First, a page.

Mills v. Wyman
20 Mass. 207 (Mass. 1825)

  •  A man, far from home, got ill. Out of the goodness of her heart, a woman took him in and gave him medicine. He got better.
  • After he recovered and left, he wrote her a letter thanking her and promising her $1k.
    • However, the man never sent the money.
  • The woman sued.
  • The Court found for the man.
    • The Court found that there was no bargained for exchange, so there was no enforceable contract.
      • She gave him a gift, and he made her a naked promise. She did not perform the actions in exchange for the $1k.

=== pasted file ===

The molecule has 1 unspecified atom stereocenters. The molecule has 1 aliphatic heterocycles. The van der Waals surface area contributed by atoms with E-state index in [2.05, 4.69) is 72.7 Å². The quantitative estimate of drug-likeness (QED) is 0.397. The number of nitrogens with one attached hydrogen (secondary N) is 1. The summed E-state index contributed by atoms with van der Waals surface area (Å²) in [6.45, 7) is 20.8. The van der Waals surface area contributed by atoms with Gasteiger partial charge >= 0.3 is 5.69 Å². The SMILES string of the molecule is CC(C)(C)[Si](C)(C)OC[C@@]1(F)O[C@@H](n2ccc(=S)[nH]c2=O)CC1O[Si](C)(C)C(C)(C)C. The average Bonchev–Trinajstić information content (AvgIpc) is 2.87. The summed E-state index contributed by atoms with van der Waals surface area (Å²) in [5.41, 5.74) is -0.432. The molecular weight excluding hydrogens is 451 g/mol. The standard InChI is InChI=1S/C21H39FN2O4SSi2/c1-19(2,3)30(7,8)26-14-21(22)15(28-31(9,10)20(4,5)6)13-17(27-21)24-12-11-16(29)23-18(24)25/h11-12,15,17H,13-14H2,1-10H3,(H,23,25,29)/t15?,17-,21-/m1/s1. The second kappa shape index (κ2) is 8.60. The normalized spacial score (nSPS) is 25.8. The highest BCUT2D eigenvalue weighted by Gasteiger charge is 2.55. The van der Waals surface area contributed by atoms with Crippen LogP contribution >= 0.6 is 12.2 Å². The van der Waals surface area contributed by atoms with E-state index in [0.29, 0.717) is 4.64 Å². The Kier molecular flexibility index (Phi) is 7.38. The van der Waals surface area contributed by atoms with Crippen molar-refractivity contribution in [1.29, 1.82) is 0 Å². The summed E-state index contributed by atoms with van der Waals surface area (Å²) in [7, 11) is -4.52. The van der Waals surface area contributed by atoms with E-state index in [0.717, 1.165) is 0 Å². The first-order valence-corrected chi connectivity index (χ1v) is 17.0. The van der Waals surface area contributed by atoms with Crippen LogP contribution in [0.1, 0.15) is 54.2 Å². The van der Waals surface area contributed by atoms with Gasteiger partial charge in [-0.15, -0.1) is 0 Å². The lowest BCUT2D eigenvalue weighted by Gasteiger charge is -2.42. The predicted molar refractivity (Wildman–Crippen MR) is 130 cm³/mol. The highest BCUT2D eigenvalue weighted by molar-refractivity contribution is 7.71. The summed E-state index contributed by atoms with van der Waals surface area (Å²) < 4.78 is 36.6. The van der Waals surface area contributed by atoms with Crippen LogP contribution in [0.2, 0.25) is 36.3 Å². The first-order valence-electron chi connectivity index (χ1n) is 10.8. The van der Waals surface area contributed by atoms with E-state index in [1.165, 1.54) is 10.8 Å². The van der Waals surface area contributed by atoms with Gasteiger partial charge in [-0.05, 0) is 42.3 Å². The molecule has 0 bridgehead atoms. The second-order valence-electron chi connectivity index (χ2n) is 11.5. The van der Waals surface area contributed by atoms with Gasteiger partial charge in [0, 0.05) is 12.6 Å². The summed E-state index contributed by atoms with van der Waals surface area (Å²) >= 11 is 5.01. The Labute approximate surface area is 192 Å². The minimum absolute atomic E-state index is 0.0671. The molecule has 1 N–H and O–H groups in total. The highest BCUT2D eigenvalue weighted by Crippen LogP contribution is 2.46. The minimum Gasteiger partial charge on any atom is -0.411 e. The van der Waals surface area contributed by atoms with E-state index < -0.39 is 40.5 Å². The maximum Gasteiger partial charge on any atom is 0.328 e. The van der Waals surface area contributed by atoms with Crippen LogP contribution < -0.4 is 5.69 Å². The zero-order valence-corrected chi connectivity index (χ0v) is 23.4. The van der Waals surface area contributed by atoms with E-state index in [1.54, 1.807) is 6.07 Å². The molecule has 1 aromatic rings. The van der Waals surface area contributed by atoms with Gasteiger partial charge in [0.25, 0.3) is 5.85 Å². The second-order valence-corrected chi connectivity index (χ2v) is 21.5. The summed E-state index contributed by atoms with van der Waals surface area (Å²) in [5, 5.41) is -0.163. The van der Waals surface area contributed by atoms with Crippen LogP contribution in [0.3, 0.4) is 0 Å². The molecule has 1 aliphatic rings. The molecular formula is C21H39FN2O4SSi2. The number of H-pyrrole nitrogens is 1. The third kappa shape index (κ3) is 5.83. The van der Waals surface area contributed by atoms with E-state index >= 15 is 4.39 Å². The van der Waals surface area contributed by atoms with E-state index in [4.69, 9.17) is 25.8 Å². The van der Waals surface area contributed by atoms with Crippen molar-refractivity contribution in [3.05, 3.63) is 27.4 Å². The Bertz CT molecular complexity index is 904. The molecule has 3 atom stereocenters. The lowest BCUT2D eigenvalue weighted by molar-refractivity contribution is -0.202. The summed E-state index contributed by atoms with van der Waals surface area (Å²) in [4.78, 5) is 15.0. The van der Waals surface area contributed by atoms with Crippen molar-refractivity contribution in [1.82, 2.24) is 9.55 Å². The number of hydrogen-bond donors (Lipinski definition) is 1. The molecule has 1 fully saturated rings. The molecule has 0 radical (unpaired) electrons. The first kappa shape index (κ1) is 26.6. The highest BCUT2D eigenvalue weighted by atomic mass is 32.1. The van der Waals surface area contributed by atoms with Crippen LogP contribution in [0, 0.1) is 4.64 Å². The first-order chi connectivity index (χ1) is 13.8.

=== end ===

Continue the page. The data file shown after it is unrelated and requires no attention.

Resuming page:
• If the sick man had come to her and she said, “I’ll give you medicine, but only if you give me $1k in exchange,” and he agreed, then he would have been contractually bound to pay, but that wasn’t how it happened.
    • The Court found that “past consideration is no consideration.”
  • Compare this case to Hamer v. Sidway (N.E. 256 (N.Y. 1891)). In that case there was a similar promise and gift, but the court found the promise binding because the agreement was made between the parties prior to performance.
    • In this case, the promise was made after performance. That’s a big difference.